She is currently only on a MV and probotics. She has been on others in the past, but not for a long time.


    I will post more when we get back, and sorry for the delays in responding, but thanks to everyone who took the time to respond.

  8. Kiddo is going to a pediatrician tomorrow. If I can get the pedi to run tests, what blood tests should I request to confirm or rule out PANDAS besides the Strep antibody test? I am going to get a throat culture for her too.


    Thanks for any help.




    We are very new to this and obviously still learning every day, but many have told us that a mycoplasma test is imprtant too.


    Thanks :)

  9. [/color]

    Our daughter had an ASO of 691 and a DNase Antibody of 1000. Does that say anything about the timing of the infection?


    I hope this answers your question, I have not read it all yet but am about to. I highlighted in red what is close to your question. I found this on helpful threads.





    In reading through multiple posts, it seems there is a lot of confusion about titers and carriage of streptococcal infection. As a parent struggling to understand the medical information, I wanted to post what I've learned thus far and I hope it will be of use to you.


    1) Titers need to be compared to a baseline. Direction is much more important than absolute value.

    Some people produce very significant antibody responses, some don't. Some have high baselines, some don't. Since most often there isn't a test result from the prior month to compare against, most doctors (and labs) use a measure known as the "upper limit of normal" [uLN] as defining the baseline for ASO tests. Then if your single sample is > 130%-150% (depends on lab) of this baseline, they consider the test positive.


    2) So this begs the question of what is the ULN for ASO? There are lots of studies here but what is important is that the studies have a very large range. For example in one study, kids not suspected of GABHS strep in the 5-10 year range, had


    48% had titers below 100

    6.8% had titers of 100

    10.6% between 101-125

    7.6% between 126-156,

    22.1% between 157-195

    and 4.5% in 196-244



    Unfortunately, even in this study, there didn't seem to be a second measurement taken within 1-2 weeks to look for rise/decline.


    3) This begs the question of "what level of response consistitutes a positive?." Could a result of <100 still be an indication of a recent strep infection?

    The answer appears to be yes, but only if you have a prior value done by the same lab, using the same technique. Most studies show that subjects will have a response 2-4x their baseline, this statistically could still fall within this "normal" range depending on the individual. So again, the importance is to look at trends and not absolute values.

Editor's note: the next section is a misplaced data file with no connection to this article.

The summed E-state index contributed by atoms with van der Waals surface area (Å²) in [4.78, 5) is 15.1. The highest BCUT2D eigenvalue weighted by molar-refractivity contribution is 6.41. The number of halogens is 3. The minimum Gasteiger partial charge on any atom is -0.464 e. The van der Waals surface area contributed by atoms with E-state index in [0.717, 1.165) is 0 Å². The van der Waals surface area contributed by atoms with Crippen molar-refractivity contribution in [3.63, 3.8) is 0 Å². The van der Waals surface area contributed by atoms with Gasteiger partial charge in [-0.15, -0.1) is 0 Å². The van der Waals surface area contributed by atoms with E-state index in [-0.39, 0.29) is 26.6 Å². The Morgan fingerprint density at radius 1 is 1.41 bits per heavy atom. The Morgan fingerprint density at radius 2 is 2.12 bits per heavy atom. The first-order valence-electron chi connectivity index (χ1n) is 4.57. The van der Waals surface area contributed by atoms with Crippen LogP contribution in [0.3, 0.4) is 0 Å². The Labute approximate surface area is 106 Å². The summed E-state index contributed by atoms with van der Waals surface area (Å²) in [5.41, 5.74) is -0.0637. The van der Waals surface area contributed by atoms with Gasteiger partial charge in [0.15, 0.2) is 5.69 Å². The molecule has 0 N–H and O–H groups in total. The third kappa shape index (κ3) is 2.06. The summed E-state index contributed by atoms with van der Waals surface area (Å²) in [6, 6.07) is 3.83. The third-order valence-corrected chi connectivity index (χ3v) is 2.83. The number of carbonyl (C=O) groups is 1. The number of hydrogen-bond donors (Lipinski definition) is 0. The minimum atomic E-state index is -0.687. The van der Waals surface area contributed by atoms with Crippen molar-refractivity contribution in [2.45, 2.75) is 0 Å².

4) What about falling titers? Does a high number indicate a current strep infection?

    The answer seems to be no. There is just no good study about how fast ASO titers fall and what drives the rate of fall. Thus a single sample really gives no good indication of direction. Most studies agree that the rise is within a week of infection with a peak at 4 weeks, but there isn't a study of whether this peak remains if the initial infection goes untreated. So could someone with an untreated strep infection have a declining ASO titer? -- the answer appears to be yes.


    For example, the most recent study by Kurlan [June 2008 - Pediatrics] has one subject that has positive throat cultures for 23 of 25 months but the ASO titers are falling within this entire time. What does this mean? No one knows.


    5) Do all strains of strep produce an ASO reponse?


    The best study I've found on this is Kaplan's 2003 paper "Immune Response to Group A streptococcal C5a Peptidase in Children: Implications for Vaccine Development." What this paper shows is that despite positive strep cultures on day 1, at a subsequent visit 4 weeks later,


    46% of subjects presented no ASO rise,

    55% presented no Anti-DNAseB rise,

    and 37% presented no rise of either ASO nor Anti-DNAseB



    There also seems to be good research indicating that skin GABHS infections does not produce ASO response despite producing Streptolysin O.


    What does this mean?

    Does this mean that the test was bad? That some strains don't produce the streptolysin O protein? That some people don't mount a high immune response? That the individual is a strep carrier? That the strep was going on for some time and the ASO titers have already fallen? That skin GABHS infection differs from pharangytis GABHS? The answer is that the scientific community doesn't know. There has been no careful study of the decline rate of ASO titers and the entire field of "strep carriers" is not at all clear.


    So summarizing,